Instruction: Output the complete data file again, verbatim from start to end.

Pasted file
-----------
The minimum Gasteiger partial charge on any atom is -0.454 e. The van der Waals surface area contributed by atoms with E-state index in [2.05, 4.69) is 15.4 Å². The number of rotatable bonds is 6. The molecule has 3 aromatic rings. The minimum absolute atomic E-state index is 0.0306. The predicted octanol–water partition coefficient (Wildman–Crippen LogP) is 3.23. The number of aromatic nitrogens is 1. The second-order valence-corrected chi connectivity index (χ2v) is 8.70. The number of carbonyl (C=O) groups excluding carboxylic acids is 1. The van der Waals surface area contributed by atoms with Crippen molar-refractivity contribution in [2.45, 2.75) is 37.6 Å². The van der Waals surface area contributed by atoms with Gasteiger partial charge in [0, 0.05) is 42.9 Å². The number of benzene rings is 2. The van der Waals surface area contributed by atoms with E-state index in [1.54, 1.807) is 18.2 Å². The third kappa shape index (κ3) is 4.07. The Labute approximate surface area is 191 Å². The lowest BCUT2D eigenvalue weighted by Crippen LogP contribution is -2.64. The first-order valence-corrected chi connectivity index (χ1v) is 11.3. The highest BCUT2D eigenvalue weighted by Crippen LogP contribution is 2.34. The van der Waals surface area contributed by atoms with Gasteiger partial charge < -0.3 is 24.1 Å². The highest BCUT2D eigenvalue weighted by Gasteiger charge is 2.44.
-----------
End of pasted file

The minimum Gasteiger partial charge on any atom is -0.454 e. The van der Waals surface area contributed by atoms with E-state index in [2.05, 4.69) is 15.4 Å². The number of rotatable bonds is 6. The molecule has 3 aromatic rings. The minimum absolute atomic E-state index is 0.0306. The predicted octanol–water partition coefficient (Wildman–Crippen LogP) is 3.23. The number of aromatic nitrogens is 1. The second-order valence-corrected chi connectivity index (χ2v) is 8.70. The number of carbonyl (C=O) groups excluding carboxylic acids is 1. The van der Waals surface area contributed by atoms with Crippen molar-refractivity contribution in [2.45, 2.75) is 37.6 Å². The van der Waals surface area contributed by atoms with Gasteiger partial charge in [0, 0.05) is 42.9 Å². The number of benzene rings is 2. The van der Waals surface area contributed by atoms with E-state index in [1.54, 1.807) is 18.2 Å². The third kappa shape index (κ3) is 4.07. The Labute approximate surface area is 191 Å². The lowest BCUT2D eigenvalue weighted by Crippen LogP contribution is -2.64. The first-order valence-corrected chi connectivity index (χ1v) is 11.3. The highest BCUT2D eigenvalue weighted by Crippen LogP contribution is 2.34. The van der Waals surface area contributed by atoms with Gasteiger partial charge < -0.3 is 24.1 Å². The highest BCUT2D eigenvalue weighted by Gasteiger charge is 2.44.